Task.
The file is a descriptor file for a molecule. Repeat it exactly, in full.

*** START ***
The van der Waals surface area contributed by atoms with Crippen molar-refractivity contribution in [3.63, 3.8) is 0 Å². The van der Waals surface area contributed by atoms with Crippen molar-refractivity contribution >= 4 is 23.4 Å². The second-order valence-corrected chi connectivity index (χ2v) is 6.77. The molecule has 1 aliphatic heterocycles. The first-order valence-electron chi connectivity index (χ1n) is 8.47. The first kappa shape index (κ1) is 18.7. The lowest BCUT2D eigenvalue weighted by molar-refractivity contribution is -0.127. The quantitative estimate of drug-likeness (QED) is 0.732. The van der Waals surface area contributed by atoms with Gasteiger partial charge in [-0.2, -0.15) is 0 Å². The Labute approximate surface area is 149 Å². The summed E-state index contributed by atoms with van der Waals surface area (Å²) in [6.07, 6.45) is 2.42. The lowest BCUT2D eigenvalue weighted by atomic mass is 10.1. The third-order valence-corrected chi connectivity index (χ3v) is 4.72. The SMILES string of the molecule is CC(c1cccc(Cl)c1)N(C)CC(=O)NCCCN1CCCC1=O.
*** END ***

The van der Waals surface area contributed by atoms with Crippen molar-refractivity contribution in [3.63, 3.8) is 0 Å². The van der Waals surface area contributed by atoms with Crippen molar-refractivity contribution >= 4 is 23.4 Å². The second-order valence-corrected chi connectivity index (χ2v) is 6.77. The molecule has 1 aliphatic heterocycles. The first-order valence-electron chi connectivity index (χ1n) is 8.47. The first kappa shape index (κ1) is 18.7. The lowest BCUT2D eigenvalue weighted by molar-refractivity contribution is -0.127. The quantitative estimate of drug-likeness (QED) is 0.732. The van der Waals surface area contributed by atoms with Gasteiger partial charge in [-0.2, -0.15) is 0 Å². The Labute approximate surface area is 149 Å². The summed E-state index contributed by atoms with van der Waals surface area (Å²) in [6.07, 6.45) is 2.42. The lowest BCUT2D eigenvalue weighted by atomic mass is 10.1. The third-order valence-corrected chi connectivity index (χ3v) is 4.72. The SMILES string of the molecule is CC(c1cccc(Cl)c1)N(C)CC(=O)NCCCN1CCCC1=O.